Owner Steve Demetriou helped bring the BayHawks to Erie in 2008, along with lead local investor Owen McCormick. “All of our business partners have stepped up in support of the BayHawks the entire time,” notes Owen McCormick. “Our fan base has grown, and the excitement and recognition of the BayHawks as a community asset is certainly apparent by all the people who courted us throughout the years. “ Ultimately, the viability of the team is important from a standpoint of making sure the sports franchise is financially healthy and supported by sponsors and fans. “The most important experience that a basketball fan gets by attending a BayHawks’ game is they get to see the future NBA players now,” says Demetriou. Still, the organization is always looking at strategies to get a better mix of growth, whether it’s season tickets, group sales, same-day tickets or merchandise. Demetriou also sees strengthening transportation options — specifically, flights — as key to the team’s future. “We’re very happy with Erie. I think part of the long-term viability of Erie is making sure that we can grow, but also that it’s a good fit for our NBA partner.” D-League President Malcolm Turner is positive about what he sees from the Erie operation. “Steve Demetriou, Owen McCormick and the ownership group in Erie have established the BayHawks as an exemplary operator in the NBA’s Development League,” he says. “Under the leadership of team President Matt Bresee, the BayHawks have built a successful brand, become integral members of their community, and put a competitive and entertaining product on the court every night.” For team information, visit, or Clutch’s over-the-top mascot routines are one of the highlights of each BayHawks’ game.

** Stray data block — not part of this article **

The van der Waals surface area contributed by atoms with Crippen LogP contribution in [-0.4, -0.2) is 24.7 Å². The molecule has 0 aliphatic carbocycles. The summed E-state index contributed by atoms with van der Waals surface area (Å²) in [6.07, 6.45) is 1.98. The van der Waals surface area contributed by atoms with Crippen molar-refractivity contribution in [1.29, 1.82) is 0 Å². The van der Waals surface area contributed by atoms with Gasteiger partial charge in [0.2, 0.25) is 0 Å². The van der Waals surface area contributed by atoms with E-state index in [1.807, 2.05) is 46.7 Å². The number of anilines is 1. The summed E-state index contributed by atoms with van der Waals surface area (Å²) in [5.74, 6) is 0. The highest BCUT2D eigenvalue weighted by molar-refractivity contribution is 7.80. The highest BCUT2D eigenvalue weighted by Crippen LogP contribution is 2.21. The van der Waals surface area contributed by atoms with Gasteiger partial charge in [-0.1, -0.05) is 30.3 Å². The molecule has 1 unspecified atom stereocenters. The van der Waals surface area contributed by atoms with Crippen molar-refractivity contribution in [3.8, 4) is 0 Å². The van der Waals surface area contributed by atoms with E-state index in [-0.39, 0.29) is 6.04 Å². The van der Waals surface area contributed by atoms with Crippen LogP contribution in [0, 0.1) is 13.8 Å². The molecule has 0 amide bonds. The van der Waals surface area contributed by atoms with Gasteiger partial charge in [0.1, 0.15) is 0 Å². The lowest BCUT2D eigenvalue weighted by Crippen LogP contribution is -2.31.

Official Training Center of the Erie Bayhawks.

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MARCH 2016 •